Editor’s note: At Lantern, we strive to help you make financial decisions with confidence. To do this, we occasionally feature content that includes information about our partners and their products or services. We do not provide, endorse, or guarantee any third-party product, service, information or recommendations—and our opinions are our own.
Managing a small business during COVID-19 is a challenging task. If you’re a small business owner, you know the struggles of managing cash flow, payroll, and business expenses while also working to safeguard the health and wellbeing of your staff and loved ones. If you need additional assistance during this time, there is help available. The CARES Act passed by Congress in 2020 established measures to support small business owners as they navigate through these challenging times. If you’re a business owner with limited or no collateral for a business loan, you may find it harder to get the financing you need to support your business. Some traditional lenders, like banks and credit unions, generally require collateral to secure a loan—in the event that borrowers are unable to pay back the loaned funds. Collateral-backed lending can include secured small business loans. When a lender does not require collateral, it is known as an unsecured business loan. Below is an overview of the information you may need to find and apply for unsecured business funding.
What Are Unsecured Business Loans?An unsecured business loan is one in which the lender usually does not require collateral. Instead, the lender relies heavily upon the creditworthiness of the borrower(s). In contrast, with a secured loan, lenders may require collateral in the form of real estate, equipment, or another type of asset. Collateral can help lenders to offset the risk of loaning out money, but not all businesses or business owners (even established ones) have adequate funds or assets to offer as collateral. In the event that a business owner doesn’t have necessary collateral, they may opt to apply for an unsecured business loan. While unsecured business funding may not require a borrower to pledge specific business collateral, like real estate or equipment, some lenders may still ask for a personal guarantee from applicants.A personal guarantee is a written promise to personally pay back the loan in the event that your business cannot. This differs from collateral because a personal guarantee is not linked to any specific asset, which may offer some borrowers more freedom when looking for a how to get a business loan. However, it’s important to keep in mind that, when a business defaults on the loan repayment, the personal guarantee may allow the lender to seize personal assets, which could include checking and savings accounts, cars, and housing of the business owner(s). Naturally, loan terms and the fine print may vary from lender to lender.Not all unsecured business loans require a personal guarantee or collateral. But, borrowers may still find that unsecured business loan rates are higher than the interest charged on a secured loan, because the lender is taking on more risk. Even without the collateral or personal guarantee, lenders can still take legal recourse when an unsecured loan isn’t repaid. They may send outstanding accounts to debt collection or sue to ensure the loan gets paid back. Additionally, failing to repay a loan may severely impact a borrower’s credit rating, which can affect the likelihood of getting approved for lender financing in the future.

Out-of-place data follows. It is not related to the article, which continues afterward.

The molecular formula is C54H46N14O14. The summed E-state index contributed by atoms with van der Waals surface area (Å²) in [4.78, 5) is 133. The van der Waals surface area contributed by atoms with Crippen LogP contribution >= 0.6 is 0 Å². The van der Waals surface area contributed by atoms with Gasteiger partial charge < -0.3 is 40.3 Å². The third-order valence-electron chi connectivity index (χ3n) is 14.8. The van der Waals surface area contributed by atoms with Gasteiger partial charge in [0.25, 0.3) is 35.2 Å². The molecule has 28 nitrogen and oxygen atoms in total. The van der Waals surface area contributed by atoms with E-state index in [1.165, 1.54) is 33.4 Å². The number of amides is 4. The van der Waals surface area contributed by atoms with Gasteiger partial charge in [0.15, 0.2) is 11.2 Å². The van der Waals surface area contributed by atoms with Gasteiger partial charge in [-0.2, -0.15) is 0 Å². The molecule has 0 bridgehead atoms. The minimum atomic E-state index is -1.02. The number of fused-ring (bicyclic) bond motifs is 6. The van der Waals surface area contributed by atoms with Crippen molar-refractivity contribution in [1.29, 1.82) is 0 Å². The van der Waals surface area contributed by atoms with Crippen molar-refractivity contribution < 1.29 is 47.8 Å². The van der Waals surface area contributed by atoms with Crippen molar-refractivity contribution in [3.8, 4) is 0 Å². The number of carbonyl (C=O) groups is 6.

Pros and Cons of Unsecured Business LoansSome business owners may pursue unsecured business loans, but there are pros and cons to be aware of before choosing a lender and loan product. The following pros and cons might be helpful when deciding if unsecured business financing is right for you:
Pros of Unsecured Business Loans
- Faster potential turnaround time: No matter what type of business loan you’re seeking, lenders will likely conduct a thorough check on your qualifications. But, an unsecured business loan typically requires less time to approve (since lenders do not need to vet and verify collateral). With a secured business loan, lenders generally need to assess the value and legitimacy of collateral, which can require more time. For borrowers who need quick financing, an unsecured loan may be a good option.
- Lenders can’t seize property (without a court order): One of the risks of a secured business loan is having valuable assets seized if you default on the loan. With an unsecured business loan, lenders cannot seize business or personal property (without a court order), because no collateral has been pledged to the lender.
- Unsecured loans may be discharged if you file for bankruptcy: In the unfortunate event that your business has to file for bankruptcy, an unsecured business loan may be discharged, meaning you may not be liable for a business debt. Most unsecured loans are considered non-priority debt under various laws and, in some cases, may be discharged in bankruptcy. In contrast, secured loans are not typically discharged and lenders can still seize property, even after bankruptcy.
- Lenders may have fewer restrictions on how you use funds: Unsecured business loan terms, conditions, and restrictions may give you more flexibility with how you use the funds. Borrowers cannot, of course, use business loan funds for illegal purposes.